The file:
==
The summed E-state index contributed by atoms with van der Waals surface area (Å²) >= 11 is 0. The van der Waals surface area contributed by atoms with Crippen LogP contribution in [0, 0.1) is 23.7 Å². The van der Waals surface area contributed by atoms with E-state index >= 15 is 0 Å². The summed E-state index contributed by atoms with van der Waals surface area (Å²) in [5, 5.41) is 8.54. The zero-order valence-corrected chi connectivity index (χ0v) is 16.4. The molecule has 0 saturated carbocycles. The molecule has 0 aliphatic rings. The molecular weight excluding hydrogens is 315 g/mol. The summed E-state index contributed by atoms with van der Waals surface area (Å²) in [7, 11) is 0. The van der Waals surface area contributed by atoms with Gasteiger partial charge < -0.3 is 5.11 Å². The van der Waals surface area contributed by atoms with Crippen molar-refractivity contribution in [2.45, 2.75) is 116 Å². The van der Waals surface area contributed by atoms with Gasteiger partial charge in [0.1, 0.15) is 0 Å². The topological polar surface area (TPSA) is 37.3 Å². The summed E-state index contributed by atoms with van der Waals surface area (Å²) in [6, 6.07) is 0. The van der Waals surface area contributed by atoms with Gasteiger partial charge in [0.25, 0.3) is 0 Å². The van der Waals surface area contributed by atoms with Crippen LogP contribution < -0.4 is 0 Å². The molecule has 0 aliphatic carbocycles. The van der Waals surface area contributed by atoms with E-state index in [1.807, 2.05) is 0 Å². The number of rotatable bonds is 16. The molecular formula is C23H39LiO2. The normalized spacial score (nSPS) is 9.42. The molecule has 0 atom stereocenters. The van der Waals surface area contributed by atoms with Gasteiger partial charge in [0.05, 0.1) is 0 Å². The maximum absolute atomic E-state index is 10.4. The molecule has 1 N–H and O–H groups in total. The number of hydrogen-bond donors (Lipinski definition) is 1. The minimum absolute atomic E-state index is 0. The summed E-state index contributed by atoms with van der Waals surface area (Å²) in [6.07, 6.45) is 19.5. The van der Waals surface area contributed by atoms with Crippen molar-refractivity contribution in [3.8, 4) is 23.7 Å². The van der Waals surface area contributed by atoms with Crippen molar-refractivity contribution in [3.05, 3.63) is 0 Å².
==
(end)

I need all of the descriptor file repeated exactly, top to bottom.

The summed E-state index contributed by atoms with van der Waals surface area (Å²) >= 11 is 0. The van der Waals surface area contributed by atoms with Crippen LogP contribution in [0, 0.1) is 23.7 Å². The van der Waals surface area contributed by atoms with E-state index >= 15 is 0 Å². The summed E-state index contributed by atoms with van der Waals surface area (Å²) in [5, 5.41) is 8.54. The zero-order valence-corrected chi connectivity index (χ0v) is 16.4. The molecule has 0 saturated carbocycles. The molecule has 0 aliphatic rings. The molecular weight excluding hydrogens is 315 g/mol. The summed E-state index contributed by atoms with van der Waals surface area (Å²) in [7, 11) is 0. The van der Waals surface area contributed by atoms with Gasteiger partial charge < -0.3 is 5.11 Å². The van der Waals surface area contributed by atoms with Crippen molar-refractivity contribution in [2.45, 2.75) is 116 Å². The van der Waals surface area contributed by atoms with Gasteiger partial charge in [0.1, 0.15) is 0 Å². The topological polar surface area (TPSA) is 37.3 Å². The summed E-state index contributed by atoms with van der Waals surface area (Å²) in [6, 6.07) is 0. The van der Waals surface area contributed by atoms with Gasteiger partial charge in [0.25, 0.3) is 0 Å². The van der Waals surface area contributed by atoms with Crippen LogP contribution < -0.4 is 0 Å². The molecule has 0 aliphatic carbocycles. The van der Waals surface area contributed by atoms with E-state index in [1.807, 2.05) is 0 Å². The number of rotatable bonds is 16. The molecular formula is C23H39LiO2. The normalized spacial score (nSPS) is 9.42. The molecule has 0 atom stereocenters. The van der Waals surface area contributed by atoms with Gasteiger partial charge in [0.05, 0.1) is 0 Å². The maximum absolute atomic E-state index is 10.4. The molecule has 1 N–H and O–H groups in total. The number of hydrogen-bond donors (Lipinski definition) is 1. The minimum absolute atomic E-state index is 0. The summed E-state index contributed by atoms with van der Waals surface area (Å²) in [6.07, 6.45) is 19.5. The van der Waals surface area contributed by atoms with Crippen molar-refractivity contribution in [3.8, 4) is 23.7 Å². The van der Waals surface area contributed by atoms with Crippen molar-refractivity contribution in [3.05, 3.63) is 0 Å².